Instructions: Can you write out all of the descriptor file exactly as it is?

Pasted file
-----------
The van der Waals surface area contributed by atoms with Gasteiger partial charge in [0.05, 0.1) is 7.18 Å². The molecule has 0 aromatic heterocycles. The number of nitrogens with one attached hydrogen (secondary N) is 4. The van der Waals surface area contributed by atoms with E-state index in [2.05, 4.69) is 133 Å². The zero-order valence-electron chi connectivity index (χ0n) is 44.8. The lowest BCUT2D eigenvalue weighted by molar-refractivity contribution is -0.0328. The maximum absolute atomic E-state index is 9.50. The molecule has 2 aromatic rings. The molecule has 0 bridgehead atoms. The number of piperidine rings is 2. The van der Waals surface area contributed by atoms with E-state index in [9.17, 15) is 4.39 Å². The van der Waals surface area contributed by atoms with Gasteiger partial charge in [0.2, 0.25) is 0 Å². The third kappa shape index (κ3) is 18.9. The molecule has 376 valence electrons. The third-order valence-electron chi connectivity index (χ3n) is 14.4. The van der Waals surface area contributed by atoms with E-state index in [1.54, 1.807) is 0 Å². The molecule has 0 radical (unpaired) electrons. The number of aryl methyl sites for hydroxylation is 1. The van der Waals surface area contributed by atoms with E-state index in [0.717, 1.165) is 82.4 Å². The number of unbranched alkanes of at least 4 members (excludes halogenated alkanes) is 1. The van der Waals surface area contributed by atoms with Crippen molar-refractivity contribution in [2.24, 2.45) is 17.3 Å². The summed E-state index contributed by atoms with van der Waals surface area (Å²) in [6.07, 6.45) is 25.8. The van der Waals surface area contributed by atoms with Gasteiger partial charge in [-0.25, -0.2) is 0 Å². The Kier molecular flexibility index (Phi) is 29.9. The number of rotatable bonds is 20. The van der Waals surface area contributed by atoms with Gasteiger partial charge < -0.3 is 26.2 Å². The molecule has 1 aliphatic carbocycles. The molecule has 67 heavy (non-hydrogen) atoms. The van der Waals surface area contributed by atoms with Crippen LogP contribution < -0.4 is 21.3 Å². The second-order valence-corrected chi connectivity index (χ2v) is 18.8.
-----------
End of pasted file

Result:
The van der Waals surface area contributed by atoms with Gasteiger partial charge in [0.05, 0.1) is 7.18 Å². The molecule has 0 aromatic heterocycles. The number of nitrogens with one attached hydrogen (secondary N) is 4. The van der Waals surface area contributed by atoms with E-state index in [2.05, 4.69) is 133 Å². The zero-order valence-electron chi connectivity index (χ0n) is 44.8. The lowest BCUT2D eigenvalue weighted by molar-refractivity contribution is -0.0328. The maximum absolute atomic E-state index is 9.50. The molecule has 2 aromatic rings. The molecule has 0 bridgehead atoms. The number of piperidine rings is 2. The van der Waals surface area contributed by atoms with E-state index in [9.17, 15) is 4.39 Å². The van der Waals surface area contributed by atoms with Gasteiger partial charge in [0.2, 0.25) is 0 Å². The third kappa shape index (κ3) is 18.9. The molecule has 376 valence electrons. The third-order valence-electron chi connectivity index (χ3n) is 14.4. The van der Waals surface area contributed by atoms with E-state index in [1.54, 1.807) is 0 Å². The molecule has 0 radical (unpaired) electrons. The number of aryl methyl sites for hydroxylation is 1. The van der Waals surface area contributed by atoms with E-state index in [0.717, 1.165) is 82.4 Å². The number of unbranched alkanes of at least 4 members (excludes halogenated alkanes) is 1. The van der Waals surface area contributed by atoms with Crippen molar-refractivity contribution in [2.24, 2.45) is 17.3 Å². The summed E-state index contributed by atoms with van der Waals surface area (Å²) in [6.07, 6.45) is 25.8. The van der Waals surface area contributed by atoms with Gasteiger partial charge in [-0.25, -0.2) is 0 Å². The Kier molecular flexibility index (Phi) is 29.9. The number of rotatable bonds is 20. The van der Waals surface area contributed by atoms with Gasteiger partial charge < -0.3 is 26.2 Å². The molecule has 1 aliphatic carbocycles. The molecule has 67 heavy (non-hydrogen) atoms. The van der Waals surface area contributed by atoms with Crippen LogP contribution < -0.4 is 21.3 Å². The second-order valence-corrected chi connectivity index (χ2v) is 18.8.